Archaeologists excavating an ancient mound in northern Greece have uncovered what appears to be the entrance to an important tomb from about the end of the reign of warrior-king Alexander the Great, officials said Tuesday. Prime Minister Antonis Samaras, who visited the tightly guarded site Tuesday, said the discovery “is clearly extremely important” and dates between 325 and 300 B.C. Alexander, who started from the northern Greek region of Macedonia to build an empire stretching as far as India, died in 323 B.C. and was buried in Egypt. His fellow royals were traditionally interred in a cemetery near Vergina, far to the west, where the lavishly furnished tomb of Alexander’s father, Philip II, was discovered in the 1970s.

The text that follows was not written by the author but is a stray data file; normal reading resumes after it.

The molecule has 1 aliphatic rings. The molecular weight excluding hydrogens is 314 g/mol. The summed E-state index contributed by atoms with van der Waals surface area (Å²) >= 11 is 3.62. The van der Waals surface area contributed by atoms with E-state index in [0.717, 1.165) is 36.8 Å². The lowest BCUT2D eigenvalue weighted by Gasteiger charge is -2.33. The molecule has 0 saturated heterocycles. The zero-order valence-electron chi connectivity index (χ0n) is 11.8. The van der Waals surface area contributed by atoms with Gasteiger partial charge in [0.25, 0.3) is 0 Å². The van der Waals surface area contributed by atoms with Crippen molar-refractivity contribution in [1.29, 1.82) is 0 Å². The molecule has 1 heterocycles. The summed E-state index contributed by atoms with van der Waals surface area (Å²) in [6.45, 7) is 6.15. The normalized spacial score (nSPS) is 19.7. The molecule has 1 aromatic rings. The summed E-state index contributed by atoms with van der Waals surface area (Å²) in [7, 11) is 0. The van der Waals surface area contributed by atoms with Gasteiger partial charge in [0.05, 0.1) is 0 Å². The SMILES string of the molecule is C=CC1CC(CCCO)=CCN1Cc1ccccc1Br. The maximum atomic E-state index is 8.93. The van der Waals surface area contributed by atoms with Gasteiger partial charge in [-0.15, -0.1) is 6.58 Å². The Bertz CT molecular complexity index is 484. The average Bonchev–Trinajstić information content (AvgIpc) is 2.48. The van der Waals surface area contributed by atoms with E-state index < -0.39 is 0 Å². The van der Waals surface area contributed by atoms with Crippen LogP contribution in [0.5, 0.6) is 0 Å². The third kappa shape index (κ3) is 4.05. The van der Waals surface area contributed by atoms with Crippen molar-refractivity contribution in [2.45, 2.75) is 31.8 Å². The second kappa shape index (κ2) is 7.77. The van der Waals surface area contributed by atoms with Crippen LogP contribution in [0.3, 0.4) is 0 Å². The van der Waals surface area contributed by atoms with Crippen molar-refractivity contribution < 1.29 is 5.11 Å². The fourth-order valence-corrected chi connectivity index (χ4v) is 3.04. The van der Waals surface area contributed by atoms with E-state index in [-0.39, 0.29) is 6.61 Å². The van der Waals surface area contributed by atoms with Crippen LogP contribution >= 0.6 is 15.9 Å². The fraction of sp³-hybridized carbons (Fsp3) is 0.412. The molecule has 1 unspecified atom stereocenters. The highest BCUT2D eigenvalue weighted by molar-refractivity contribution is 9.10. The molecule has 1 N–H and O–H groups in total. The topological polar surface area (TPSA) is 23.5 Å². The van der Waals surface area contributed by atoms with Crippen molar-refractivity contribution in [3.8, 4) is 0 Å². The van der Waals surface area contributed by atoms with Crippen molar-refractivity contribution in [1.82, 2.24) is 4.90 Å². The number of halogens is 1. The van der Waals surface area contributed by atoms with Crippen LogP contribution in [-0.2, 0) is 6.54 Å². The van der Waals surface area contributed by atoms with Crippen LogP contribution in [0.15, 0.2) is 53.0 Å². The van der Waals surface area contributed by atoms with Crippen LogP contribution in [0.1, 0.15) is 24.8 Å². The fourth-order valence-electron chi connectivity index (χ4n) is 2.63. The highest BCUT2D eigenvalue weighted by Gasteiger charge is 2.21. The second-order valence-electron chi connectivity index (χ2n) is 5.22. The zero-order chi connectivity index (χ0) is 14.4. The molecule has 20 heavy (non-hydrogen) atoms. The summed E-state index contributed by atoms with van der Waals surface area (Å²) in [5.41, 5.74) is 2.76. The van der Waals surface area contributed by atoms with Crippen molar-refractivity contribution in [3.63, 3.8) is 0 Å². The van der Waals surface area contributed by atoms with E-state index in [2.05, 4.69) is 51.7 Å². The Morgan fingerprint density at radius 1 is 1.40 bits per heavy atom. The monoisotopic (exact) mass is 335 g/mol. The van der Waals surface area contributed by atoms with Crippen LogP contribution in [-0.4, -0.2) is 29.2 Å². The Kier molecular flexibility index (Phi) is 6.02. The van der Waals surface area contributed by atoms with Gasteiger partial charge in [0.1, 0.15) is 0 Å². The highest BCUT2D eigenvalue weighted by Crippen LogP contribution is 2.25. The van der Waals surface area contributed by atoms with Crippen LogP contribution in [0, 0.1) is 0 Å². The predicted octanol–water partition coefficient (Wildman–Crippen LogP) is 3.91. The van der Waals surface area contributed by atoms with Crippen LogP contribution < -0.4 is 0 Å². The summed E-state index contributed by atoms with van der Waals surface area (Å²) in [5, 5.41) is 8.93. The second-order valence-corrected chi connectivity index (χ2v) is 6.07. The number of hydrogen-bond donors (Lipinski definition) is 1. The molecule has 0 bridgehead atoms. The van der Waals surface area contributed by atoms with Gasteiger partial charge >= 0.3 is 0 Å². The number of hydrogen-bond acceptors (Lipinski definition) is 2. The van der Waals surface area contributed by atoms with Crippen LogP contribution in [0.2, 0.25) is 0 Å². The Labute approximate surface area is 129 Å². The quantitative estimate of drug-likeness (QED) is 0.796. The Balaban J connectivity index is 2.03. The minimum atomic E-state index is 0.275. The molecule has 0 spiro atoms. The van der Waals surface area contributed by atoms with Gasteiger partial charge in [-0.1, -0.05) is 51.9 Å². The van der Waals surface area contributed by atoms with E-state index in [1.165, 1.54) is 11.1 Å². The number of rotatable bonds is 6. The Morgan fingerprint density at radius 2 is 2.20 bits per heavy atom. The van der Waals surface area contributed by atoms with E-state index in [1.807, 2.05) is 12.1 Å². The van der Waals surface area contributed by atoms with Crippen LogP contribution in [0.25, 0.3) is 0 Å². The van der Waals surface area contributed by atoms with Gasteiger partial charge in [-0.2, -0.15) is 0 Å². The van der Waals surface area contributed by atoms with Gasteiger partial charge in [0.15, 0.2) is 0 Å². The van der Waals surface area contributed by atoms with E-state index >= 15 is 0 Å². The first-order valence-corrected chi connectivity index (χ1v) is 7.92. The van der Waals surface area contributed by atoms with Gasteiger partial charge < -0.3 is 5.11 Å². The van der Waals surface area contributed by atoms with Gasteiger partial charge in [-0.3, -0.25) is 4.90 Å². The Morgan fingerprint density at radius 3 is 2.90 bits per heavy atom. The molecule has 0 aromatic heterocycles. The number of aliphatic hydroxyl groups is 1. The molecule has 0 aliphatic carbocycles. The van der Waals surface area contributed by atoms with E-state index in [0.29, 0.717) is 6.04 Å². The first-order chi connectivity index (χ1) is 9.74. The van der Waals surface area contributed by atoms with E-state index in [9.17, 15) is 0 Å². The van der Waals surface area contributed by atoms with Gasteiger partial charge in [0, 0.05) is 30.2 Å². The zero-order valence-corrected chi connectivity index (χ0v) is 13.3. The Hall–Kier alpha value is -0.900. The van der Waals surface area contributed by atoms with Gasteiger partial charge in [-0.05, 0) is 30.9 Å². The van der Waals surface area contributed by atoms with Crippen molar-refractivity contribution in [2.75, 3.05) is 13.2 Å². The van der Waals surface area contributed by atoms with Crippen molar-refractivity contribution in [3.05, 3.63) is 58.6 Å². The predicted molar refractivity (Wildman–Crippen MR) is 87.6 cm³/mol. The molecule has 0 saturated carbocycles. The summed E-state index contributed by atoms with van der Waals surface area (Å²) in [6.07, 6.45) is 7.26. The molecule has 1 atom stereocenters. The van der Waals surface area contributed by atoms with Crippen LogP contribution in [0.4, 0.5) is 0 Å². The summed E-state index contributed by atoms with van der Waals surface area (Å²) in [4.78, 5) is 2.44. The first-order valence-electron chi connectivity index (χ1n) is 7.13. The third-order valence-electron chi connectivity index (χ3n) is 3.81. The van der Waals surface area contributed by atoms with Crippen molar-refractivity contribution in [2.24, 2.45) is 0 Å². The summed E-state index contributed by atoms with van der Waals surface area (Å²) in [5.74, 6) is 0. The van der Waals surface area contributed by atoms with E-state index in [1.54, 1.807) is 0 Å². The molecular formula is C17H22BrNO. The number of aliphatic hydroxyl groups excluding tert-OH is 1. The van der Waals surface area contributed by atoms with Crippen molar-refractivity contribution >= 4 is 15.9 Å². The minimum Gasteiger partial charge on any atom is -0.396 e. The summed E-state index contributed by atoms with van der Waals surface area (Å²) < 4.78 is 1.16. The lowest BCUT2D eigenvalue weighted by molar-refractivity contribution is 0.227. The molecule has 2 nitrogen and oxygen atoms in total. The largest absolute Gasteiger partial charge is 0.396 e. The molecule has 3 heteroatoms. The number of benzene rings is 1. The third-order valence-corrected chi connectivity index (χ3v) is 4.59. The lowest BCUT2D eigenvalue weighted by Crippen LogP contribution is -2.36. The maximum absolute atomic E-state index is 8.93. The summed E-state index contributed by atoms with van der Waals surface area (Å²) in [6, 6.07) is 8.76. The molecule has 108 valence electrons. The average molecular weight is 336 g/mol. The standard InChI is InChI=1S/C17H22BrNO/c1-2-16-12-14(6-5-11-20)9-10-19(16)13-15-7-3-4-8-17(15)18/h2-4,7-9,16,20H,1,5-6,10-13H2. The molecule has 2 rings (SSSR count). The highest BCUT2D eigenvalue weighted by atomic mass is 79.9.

The excavation will answer the crucial question of who was buried inside.
Prime Minister Antonis Samaras